How to Write a One-Page Resume (Infographic)

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How to Write a One-Page Resume (Infographic)

Should a resume be one page? Ideally yes, it’s generally better to create a one-page resume as employers generally scan resumes in seconds. However, depending on the type of job you’re applying for, and your level of experience, a two-page resume can be more effective.

The reason why a one-page resume is better in the majority of cases is that employers don’t want to read long resumes. As they have so many to look through, a short, concise resume is much more likely to grab their attention.

Writing a one-page resume also gives you the chance to focus on and emphasize your strongest selling points. It can be difficult to decide what to leave out. You may have many achievements which you’re proud of, but it’s worth it.

Using a one-page resume template is a good place to start. It’s then a case of choosing what’s most relevant for the position you’re applying for.

How to create a one-page resume


Nowadays, the best one-page resumes have to be concise and eye-grabbing enough to stand out when a person shuffles through a pile of them. They also need to contain the right words and terms to get past Applicant Tracking Systems (ATMs), which scan resumes to see if they contain the right keywords.

The best way of doing this is by making a one-page editable resume which you can tailor to each job application. You can do this by carefully reading through each job and identifying the key job requirements (use the keywords to help you), and to them work these into your resume.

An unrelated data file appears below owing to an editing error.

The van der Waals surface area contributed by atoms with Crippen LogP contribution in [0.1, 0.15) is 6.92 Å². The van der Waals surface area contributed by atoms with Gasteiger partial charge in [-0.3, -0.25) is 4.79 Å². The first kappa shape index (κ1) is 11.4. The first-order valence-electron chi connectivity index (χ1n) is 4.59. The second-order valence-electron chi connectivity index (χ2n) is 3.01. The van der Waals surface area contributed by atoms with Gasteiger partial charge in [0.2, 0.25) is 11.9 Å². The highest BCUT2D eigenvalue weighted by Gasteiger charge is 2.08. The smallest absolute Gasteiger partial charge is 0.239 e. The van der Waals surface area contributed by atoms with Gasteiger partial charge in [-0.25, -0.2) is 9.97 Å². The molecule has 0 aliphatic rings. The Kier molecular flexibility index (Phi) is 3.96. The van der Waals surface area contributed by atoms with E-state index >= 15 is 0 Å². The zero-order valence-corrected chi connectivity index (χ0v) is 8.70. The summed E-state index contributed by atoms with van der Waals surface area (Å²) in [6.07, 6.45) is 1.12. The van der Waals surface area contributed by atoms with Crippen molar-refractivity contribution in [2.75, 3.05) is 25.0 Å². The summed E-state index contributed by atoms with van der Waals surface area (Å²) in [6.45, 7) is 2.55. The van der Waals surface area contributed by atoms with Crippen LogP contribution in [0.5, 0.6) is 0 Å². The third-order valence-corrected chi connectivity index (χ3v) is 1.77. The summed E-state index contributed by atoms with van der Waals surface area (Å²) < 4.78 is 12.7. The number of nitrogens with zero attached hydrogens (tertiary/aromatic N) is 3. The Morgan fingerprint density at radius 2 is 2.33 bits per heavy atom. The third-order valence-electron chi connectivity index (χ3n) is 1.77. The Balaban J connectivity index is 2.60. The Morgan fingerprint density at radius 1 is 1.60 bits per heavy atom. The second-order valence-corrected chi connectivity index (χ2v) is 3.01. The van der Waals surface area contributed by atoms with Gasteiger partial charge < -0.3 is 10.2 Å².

As well as adding the necessary keywords you also need to carefully consider which of your skills, work experience, and qualifications are most relevant to the job you’re applying for.

If you are writing a student resume or an entry-level resume it may be the case that it’s easy to fit most (if not all) of your achievements on a one-page job resume. If you are more experienced, what to leave out will require more consideration.

Writing a one-page resume: what to leave out?

What not to include on your resume? If you’re struggling to reduce your resume down to a single-page resume, start by writing a list of your achievements and work experience and include details of what they involved.

Then analyze each position you’re applying for and choose the parts from your list which match the job. Write your most relevant achievements into your resume by writing short, concise bullet points which focus on your accomplishments.

You shouldn’t include any work experience which you gained more than 10-15 years ago. There’s no need to say “references available on request” as this goes without saying.

If your resume is still longer than one page, reduce your education section. You shouldn’t include your high-school education or irrelevant qualifications. Using an online resume builder is a time-effective way of nailing the one-page resume format.

Does a resume have to be one page?

No. Although most employers prefer to receive one-page resumes, it is not always the case. When an employer is looking for someone with extensive experience it is necessary to write a more-than-one-page resume.

There are certain professions that are exceptions and it’s commonplace to produce long resumes. These industries include medicine, law, and academia. Fior the vast majority of applications a one-page resume is best.

Remeber you can always include a link to your LinkedIn profile, other professional social media sites, or a website you’ve been involved in. This gives the employer the choice of viewing a longer version of your background.

Whereas your resume should be targeted for each application, your LinkedIn should be much more in-depth, providing detailed accounts of your education, skills, and work experience.

One-Page Resume Infographic

Infographic one page resume